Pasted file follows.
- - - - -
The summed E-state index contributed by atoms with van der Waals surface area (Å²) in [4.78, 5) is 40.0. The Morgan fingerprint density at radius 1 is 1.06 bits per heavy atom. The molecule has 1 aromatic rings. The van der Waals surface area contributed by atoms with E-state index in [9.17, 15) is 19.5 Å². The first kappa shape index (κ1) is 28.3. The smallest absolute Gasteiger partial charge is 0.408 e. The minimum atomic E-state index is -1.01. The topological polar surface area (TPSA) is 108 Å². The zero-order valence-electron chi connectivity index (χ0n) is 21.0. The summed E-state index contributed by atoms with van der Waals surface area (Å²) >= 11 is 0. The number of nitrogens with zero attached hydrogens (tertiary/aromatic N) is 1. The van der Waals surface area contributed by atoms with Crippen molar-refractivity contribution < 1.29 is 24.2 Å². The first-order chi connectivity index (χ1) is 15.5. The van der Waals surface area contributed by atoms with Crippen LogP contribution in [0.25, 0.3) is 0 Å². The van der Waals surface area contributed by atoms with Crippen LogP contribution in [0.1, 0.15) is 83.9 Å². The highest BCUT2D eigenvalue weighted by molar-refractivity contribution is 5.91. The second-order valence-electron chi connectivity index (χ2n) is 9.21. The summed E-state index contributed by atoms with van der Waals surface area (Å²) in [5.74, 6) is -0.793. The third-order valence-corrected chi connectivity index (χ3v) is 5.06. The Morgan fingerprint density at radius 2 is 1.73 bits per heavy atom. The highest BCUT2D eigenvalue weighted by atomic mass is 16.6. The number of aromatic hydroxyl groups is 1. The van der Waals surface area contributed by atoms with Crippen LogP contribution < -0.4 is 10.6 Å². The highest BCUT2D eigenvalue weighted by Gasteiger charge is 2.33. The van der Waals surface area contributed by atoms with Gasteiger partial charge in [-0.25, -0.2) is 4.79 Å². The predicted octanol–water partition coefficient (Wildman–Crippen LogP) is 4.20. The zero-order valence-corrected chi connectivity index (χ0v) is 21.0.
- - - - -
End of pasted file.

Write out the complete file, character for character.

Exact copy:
The summed E-state index contributed by atoms with van der Waals surface area (Å²) in [4.78, 5) is 40.0. The Morgan fingerprint density at radius 1 is 1.06 bits per heavy atom. The molecule has 1 aromatic rings. The van der Waals surface area contributed by atoms with E-state index in [9.17, 15) is 19.5 Å². The first kappa shape index (κ1) is 28.3. The smallest absolute Gasteiger partial charge is 0.408 e. The minimum atomic E-state index is -1.01. The topological polar surface area (TPSA) is 108 Å². The zero-order valence-electron chi connectivity index (χ0n) is 21.0. The summed E-state index contributed by atoms with van der Waals surface area (Å²) >= 11 is 0. The number of nitrogens with zero attached hydrogens (tertiary/aromatic N) is 1. The van der Waals surface area contributed by atoms with Crippen molar-refractivity contribution < 1.29 is 24.2 Å². The first-order chi connectivity index (χ1) is 15.5. The van der Waals surface area contributed by atoms with Crippen LogP contribution in [0.25, 0.3) is 0 Å². The van der Waals surface area contributed by atoms with Crippen LogP contribution in [0.1, 0.15) is 83.9 Å². The highest BCUT2D eigenvalue weighted by molar-refractivity contribution is 5.91. The second-order valence-electron chi connectivity index (χ2n) is 9.21. The summed E-state index contributed by atoms with van der Waals surface area (Å²) in [5.74, 6) is -0.793. The third-order valence-corrected chi connectivity index (χ3v) is 5.06. The Morgan fingerprint density at radius 2 is 1.73 bits per heavy atom. The highest BCUT2D eigenvalue weighted by atomic mass is 16.6. The number of aromatic hydroxyl groups is 1. The van der Waals surface area contributed by atoms with Crippen LogP contribution < -0.4 is 10.6 Å². The highest BCUT2D eigenvalue weighted by Gasteiger charge is 2.33. The van der Waals surface area contributed by atoms with Gasteiger partial charge in [-0.25, -0.2) is 4.79 Å². The predicted octanol–water partition coefficient (Wildman–Crippen LogP) is 4.20. The zero-order valence-corrected chi connectivity index (χ0v) is 21.0.